Cheltenham - Festival of triumph and trolls
I PROPOSE a new meaning for a word in the English dictionary.
Cheltenham - A word to describe a state of mind to which otherwise perfectly 'normal' people descend for four days every year, and not just the name of a race course and meeting in the Cotswolds in England.
Very strange things happen to people when Cheltenham rolls around. Gone are the calm and reserved individuals of our workplaces and in their places are these drooling, nervous, mad-eyed savages whose mouths drip with words like 'form' and 'each way' and 'hands' and 'going'.
The world of the jump racing horse opens up to the common man and woman when Cheltenham looms into view.
The talk of the Irish against the English (with the occasional mention of those French divils, usually with their bay horses, infidels!) strikes a definite chord in the Irish psyche and we gather together our scarce funds and enter the realm of the bookies.
Hungry eyes hoover up details from tacked up pages, mini pens are pocketed by the millions, countless dreams are etched on to small slips of paper that are then fed into the machine behind the counter while commentators command fierce attention with their telling of the precious race.
This is the world of the 'tip'. Someone knows someone else who knows someone who knew a lad who once talked to a jockey and they said that he said such and such is a sure thing or an each way chance but you didn't hear it from me or don't take my word on it or don't blame me when he finishes last. But the damage is done.
A tip is a tip and the fear of not betting on it and then the tip coming good is a fear worse than the dread of death itself.
There's no respect to be had by saying 'ah, I said I'd keep me few bob' when 'Hoof Hearted' (best name for a horse ever, ever) has romped home at 33/1 and the crowd in the bookies are getting naked with delight and drinking champagne off the bare backs of hairy men.
Some people follow a jockey, some a trainer, some the weather. Some know a thing or two about the game, some know absolutely nothing, and often it's very hard to distinguish between the two.
The seriously affected go in for yankees and trebles and all that sort of jazz because the possibility of a rollercoaster of good luck is too good to refuse. Grown men roar and shout at small television screens in bookies offices with 'go on' being the most popular command.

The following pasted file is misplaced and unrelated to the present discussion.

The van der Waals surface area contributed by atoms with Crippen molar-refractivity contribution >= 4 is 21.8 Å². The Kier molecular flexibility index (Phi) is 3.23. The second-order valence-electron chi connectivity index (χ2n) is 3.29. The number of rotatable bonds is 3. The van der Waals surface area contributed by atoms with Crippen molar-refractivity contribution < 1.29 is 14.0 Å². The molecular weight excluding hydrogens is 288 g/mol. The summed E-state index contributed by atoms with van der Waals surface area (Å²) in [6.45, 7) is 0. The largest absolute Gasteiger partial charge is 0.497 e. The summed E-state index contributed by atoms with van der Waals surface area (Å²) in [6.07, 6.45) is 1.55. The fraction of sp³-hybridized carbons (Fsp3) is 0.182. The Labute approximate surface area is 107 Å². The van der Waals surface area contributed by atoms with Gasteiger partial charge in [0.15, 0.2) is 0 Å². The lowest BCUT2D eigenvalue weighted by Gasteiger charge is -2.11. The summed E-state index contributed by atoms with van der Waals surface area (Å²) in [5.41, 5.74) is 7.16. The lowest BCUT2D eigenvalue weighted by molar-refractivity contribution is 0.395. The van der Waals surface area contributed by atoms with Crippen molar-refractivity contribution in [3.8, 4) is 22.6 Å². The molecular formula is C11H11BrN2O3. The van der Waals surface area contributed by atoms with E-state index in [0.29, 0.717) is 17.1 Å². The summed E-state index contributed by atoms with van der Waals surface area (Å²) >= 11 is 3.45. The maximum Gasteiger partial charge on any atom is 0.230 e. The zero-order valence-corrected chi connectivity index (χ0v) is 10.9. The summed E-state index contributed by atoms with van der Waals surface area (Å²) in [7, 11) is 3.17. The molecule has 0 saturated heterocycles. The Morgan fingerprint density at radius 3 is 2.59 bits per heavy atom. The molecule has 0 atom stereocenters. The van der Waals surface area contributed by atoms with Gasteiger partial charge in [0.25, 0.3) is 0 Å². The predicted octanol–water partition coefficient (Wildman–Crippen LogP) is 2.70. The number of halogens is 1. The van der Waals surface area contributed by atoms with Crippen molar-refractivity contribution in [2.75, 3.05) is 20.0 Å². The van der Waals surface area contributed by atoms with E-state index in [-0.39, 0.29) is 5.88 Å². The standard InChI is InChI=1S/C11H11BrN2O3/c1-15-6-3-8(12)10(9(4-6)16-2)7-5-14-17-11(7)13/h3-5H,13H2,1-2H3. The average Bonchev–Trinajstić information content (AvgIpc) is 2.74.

And lean machines known as jockeys ride these fine creatures around in loud colours and to us on those three days they're heroes of the highest calibre, warriors, princes one and all and they discuss tactics with over-coat wearing trainers and slap the winner on his back.
And some punters win and some lose and some say they'll never bet again and that it's a mug's game and that only the bookie wins, everyone knows that.
But for four days in March everybody forgets that and they are struck down with Cheltenham fever.
Speaking of fever, the online reaction to jockey David Casey was something horrible to behold last week.
Casey, who was given the ride of 'Briar Hill' after Ruby Walsh fell and injured himself, failed to guide the horse to glory and suddenly he was enemy number one.
A pleasant individual called Shane O'Dwyer @shaneod91 tweeted 'I'll kill David Casey if I ever see him' and the delightful sounding George @GeorgeJoness95 threatened that he 'might go all the way to Cheltenham now just to punch David Casey in the face'.
Internet trolls are nothing new in recent times and where once these vicious people would fall home drunk and mouth obscenities at the stars or anyone unfortunate enough to be in their vicinity they now possess a portal to the world, a loudspeaker of sorts to vent their spleen and spout vicious threats towards anyone they feel has wronged them.
But they don't suffer from Cheltenham, they suffer from a far more serious complaint, and they deserve not only sympathy but, where possible, solicitors' letters. That would soften their coughs.
New Ross Standard